Vajra Mukut - The Ceremony of the Black Crown


"Rangjung Rigpe Dorje is the sixteenth Gyalwa Karmapa tulku or incarnation. As the head of the Kagyu order of Tibetan Bud­dhism since the twelfth century, he embodies, represents and guides its accumulated spiritual energy. The Tibetan teaching concerning tulkus tells us that, although transcending the sense of "I" or ego releases one from the forces leading to rebirth, an enlightened intelli­gence, having no individuality or ego in the ordinary sense, may decide to continue to work on earth for the benefit of all sentient beings. This enlightened intelligence therefore takes birth over a certain period of time in a series of human individuals. The Gyalwa Karmapa is such a tulku. His arrival here can be regarded as an extremely auspicious event, since it brings the potent spiritual force held by his lineage to North America. The Ceremony of the Black Crown or Vajra Mukut, which His Holiness alone can perform, transmits the energy and intelligence of the awakened state of mind."
          --From the Program Booklet

The pier at Ft. Mason, filled to the brim with Buddhists, non-Buddhists, seekers and the just plain curious.

The pier at Ft. Mason, filled to the brim with Buddhists, non-Buddhists, seekers and the just plain curious.

On October 13, 1974,  at Fort Mason in San Francisco, the XVI Gyalwa Karmapa conducted The Ceremony of the Black Crown, a sacred Vajrayana Buddhist ritual said to provide liberation in this lifetime for those who are appropriately ready and receptive. Kurt von Meier was there, accompanied by other members of the Diamond Sufi Ranch family. Hosted by the Venerable Chogyam Trungpa Rinpoche, the Karmapa drew a large crowd which entirely filled the large space in a former Pier, decked out in festive banners. As the ceremony progressed, Tibetan horns and cymbals filled the cavernous space with the sounds of sacred music while monks chanted, rang bells and performed mudra associated with the specific liturgy. The last part of the ceremony included the opportunity for the participants to approach the Karmapa, present an offering, receive a blessing and a tap on the head.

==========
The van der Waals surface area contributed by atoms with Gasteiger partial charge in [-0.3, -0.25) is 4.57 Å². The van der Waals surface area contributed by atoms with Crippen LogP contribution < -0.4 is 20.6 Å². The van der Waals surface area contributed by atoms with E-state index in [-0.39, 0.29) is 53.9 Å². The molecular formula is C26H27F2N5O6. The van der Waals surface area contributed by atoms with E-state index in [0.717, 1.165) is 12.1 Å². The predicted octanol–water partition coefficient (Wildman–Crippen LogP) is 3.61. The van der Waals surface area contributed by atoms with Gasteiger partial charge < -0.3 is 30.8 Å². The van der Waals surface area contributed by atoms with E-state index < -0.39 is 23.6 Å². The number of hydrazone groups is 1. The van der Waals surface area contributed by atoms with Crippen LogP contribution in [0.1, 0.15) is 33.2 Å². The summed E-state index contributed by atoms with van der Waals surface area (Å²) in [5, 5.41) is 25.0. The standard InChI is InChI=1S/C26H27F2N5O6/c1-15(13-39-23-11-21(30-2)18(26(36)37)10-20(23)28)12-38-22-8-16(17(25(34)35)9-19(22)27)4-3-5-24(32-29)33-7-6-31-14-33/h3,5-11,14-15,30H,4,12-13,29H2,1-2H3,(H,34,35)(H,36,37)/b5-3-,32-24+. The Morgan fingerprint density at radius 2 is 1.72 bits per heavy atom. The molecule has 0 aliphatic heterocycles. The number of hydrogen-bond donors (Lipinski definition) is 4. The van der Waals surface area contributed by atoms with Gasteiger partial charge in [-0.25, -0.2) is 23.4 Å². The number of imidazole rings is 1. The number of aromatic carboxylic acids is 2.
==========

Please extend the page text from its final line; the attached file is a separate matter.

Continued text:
Pictured are lama Kyabje Kalu Rinpoche, the XVI Gyalwa Karmapa, and the venerable Chogyam Trungpa Rinpoche, who hosted the visit of the Karmapa. All three of these revered Lamas were important to Kurt; KyabjeKalu Rinpoche was directed by the Karmapa to travel to America to establish a Kagyyu practice center, and Chogyam Trungpa Rinpoche had also established Vajradhatu (later to become Shambhala), with retreat centers in Vermont and Colorado. Kurt traveled to Red Feather Lakes, Colorado for teachings from Chogyam Trungpa at what was then called the Rocky Mountain Dharma Center (now Shambhala Mountain Center).

Here is a short video of the Vajra Mukut that took place in San Francisco in 1974. The voice-over narration towards the end of the video is that of Chogyam Trungpa Rinpoche.

Below is an information sheet provided to attendees.


And, in keeping with Kurt's art historical process of documentation, here is the double-dorje adorned envelope about the ceremony sent to Kurt, stamped and dated, which arrived even though no street address was written on the envelope.